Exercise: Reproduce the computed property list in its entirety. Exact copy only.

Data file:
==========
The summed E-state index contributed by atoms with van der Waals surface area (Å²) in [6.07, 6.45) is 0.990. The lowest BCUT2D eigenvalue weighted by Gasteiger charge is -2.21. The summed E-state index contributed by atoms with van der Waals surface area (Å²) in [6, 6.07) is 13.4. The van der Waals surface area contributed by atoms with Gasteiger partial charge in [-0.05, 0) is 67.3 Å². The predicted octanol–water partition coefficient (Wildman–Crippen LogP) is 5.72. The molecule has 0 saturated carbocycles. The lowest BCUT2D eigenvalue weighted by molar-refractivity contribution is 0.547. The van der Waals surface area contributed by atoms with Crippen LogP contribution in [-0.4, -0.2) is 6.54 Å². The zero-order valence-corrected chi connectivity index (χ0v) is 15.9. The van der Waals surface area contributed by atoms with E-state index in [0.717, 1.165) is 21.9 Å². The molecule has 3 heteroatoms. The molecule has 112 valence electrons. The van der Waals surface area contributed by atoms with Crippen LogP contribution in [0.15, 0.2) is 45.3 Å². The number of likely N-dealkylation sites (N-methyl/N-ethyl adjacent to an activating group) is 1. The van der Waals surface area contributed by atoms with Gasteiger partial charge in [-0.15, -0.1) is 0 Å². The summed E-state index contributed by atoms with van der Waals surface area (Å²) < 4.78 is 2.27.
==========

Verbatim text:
The summed E-state index contributed by atoms with van der Waals surface area (Å²) in [6.07, 6.45) is 0.990. The lowest BCUT2D eigenvalue weighted by Gasteiger charge is -2.21. The summed E-state index contributed by atoms with van der Waals surface area (Å²) in [6, 6.07) is 13.4. The van der Waals surface area contributed by atoms with Gasteiger partial charge in [-0.05, 0) is 67.3 Å². The predicted octanol–water partition coefficient (Wildman–Crippen LogP) is 5.72. The molecule has 0 saturated carbocycles. The lowest BCUT2D eigenvalue weighted by molar-refractivity contribution is 0.547. The van der Waals surface area contributed by atoms with Crippen LogP contribution in [-0.4, -0.2) is 6.54 Å². The zero-order valence-corrected chi connectivity index (χ0v) is 15.9. The van der Waals surface area contributed by atoms with E-state index in [0.717, 1.165) is 21.9 Å². The molecule has 3 heteroatoms. The molecule has 112 valence electrons. The van der Waals surface area contributed by atoms with Crippen LogP contribution in [0.15, 0.2) is 45.3 Å². The number of likely N-dealkylation sites (N-methyl/N-ethyl adjacent to an activating group) is 1. The van der Waals surface area contributed by atoms with Gasteiger partial charge in [-0.15, -0.1) is 0 Å². The summed E-state index contributed by atoms with van der Waals surface area (Å²) < 4.78 is 2.27.